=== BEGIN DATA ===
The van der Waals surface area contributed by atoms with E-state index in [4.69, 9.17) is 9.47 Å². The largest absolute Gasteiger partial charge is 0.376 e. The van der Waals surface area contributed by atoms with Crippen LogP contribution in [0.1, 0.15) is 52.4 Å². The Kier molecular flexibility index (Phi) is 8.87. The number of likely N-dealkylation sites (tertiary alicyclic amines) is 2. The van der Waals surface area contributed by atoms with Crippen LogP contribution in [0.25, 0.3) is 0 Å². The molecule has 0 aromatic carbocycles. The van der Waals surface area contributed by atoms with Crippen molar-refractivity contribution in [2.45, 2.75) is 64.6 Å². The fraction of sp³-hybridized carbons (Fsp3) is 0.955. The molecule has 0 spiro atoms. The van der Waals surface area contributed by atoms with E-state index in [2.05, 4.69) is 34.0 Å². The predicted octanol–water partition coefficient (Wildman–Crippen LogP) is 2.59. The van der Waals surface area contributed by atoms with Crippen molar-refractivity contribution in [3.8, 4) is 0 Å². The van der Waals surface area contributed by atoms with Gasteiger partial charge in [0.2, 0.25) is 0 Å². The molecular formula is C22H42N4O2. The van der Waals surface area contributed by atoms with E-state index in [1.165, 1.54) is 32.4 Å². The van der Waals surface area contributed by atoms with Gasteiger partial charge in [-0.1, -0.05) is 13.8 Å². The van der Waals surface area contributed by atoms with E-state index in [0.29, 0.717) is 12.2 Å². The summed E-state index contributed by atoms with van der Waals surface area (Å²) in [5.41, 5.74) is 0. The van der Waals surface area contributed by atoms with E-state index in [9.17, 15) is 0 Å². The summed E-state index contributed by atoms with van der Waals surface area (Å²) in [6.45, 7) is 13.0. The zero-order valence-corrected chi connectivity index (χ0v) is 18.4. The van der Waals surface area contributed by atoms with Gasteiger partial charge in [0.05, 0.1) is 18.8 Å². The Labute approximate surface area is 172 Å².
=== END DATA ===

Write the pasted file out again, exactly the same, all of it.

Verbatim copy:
The van der Waals surface area contributed by atoms with E-state index in [4.69, 9.17) is 9.47 Å². The largest absolute Gasteiger partial charge is 0.376 e. The van der Waals surface area contributed by atoms with Crippen LogP contribution in [0.1, 0.15) is 52.4 Å². The Kier molecular flexibility index (Phi) is 8.87. The number of likely N-dealkylation sites (tertiary alicyclic amines) is 2. The van der Waals surface area contributed by atoms with Crippen LogP contribution in [0.25, 0.3) is 0 Å². The molecule has 0 aromatic carbocycles. The van der Waals surface area contributed by atoms with Crippen molar-refractivity contribution in [2.45, 2.75) is 64.6 Å². The fraction of sp³-hybridized carbons (Fsp3) is 0.955. The molecule has 0 spiro atoms. The van der Waals surface area contributed by atoms with E-state index in [2.05, 4.69) is 34.0 Å². The predicted octanol–water partition coefficient (Wildman–Crippen LogP) is 2.59. The van der Waals surface area contributed by atoms with Crippen molar-refractivity contribution in [3.8, 4) is 0 Å². The van der Waals surface area contributed by atoms with Gasteiger partial charge in [0.2, 0.25) is 0 Å². The molecular formula is C22H42N4O2. The van der Waals surface area contributed by atoms with E-state index in [1.165, 1.54) is 32.4 Å². The van der Waals surface area contributed by atoms with Gasteiger partial charge in [-0.1, -0.05) is 13.8 Å². The van der Waals surface area contributed by atoms with E-state index in [0.29, 0.717) is 12.2 Å². The summed E-state index contributed by atoms with van der Waals surface area (Å²) in [5.41, 5.74) is 0. The van der Waals surface area contributed by atoms with E-state index in [9.17, 15) is 0 Å². The summed E-state index contributed by atoms with van der Waals surface area (Å²) in [6.45, 7) is 13.0. The zero-order valence-corrected chi connectivity index (χ0v) is 18.4. The van der Waals surface area contributed by atoms with Gasteiger partial charge in [0.05, 0.1) is 18.8 Å². The Labute approximate surface area is 172 Å².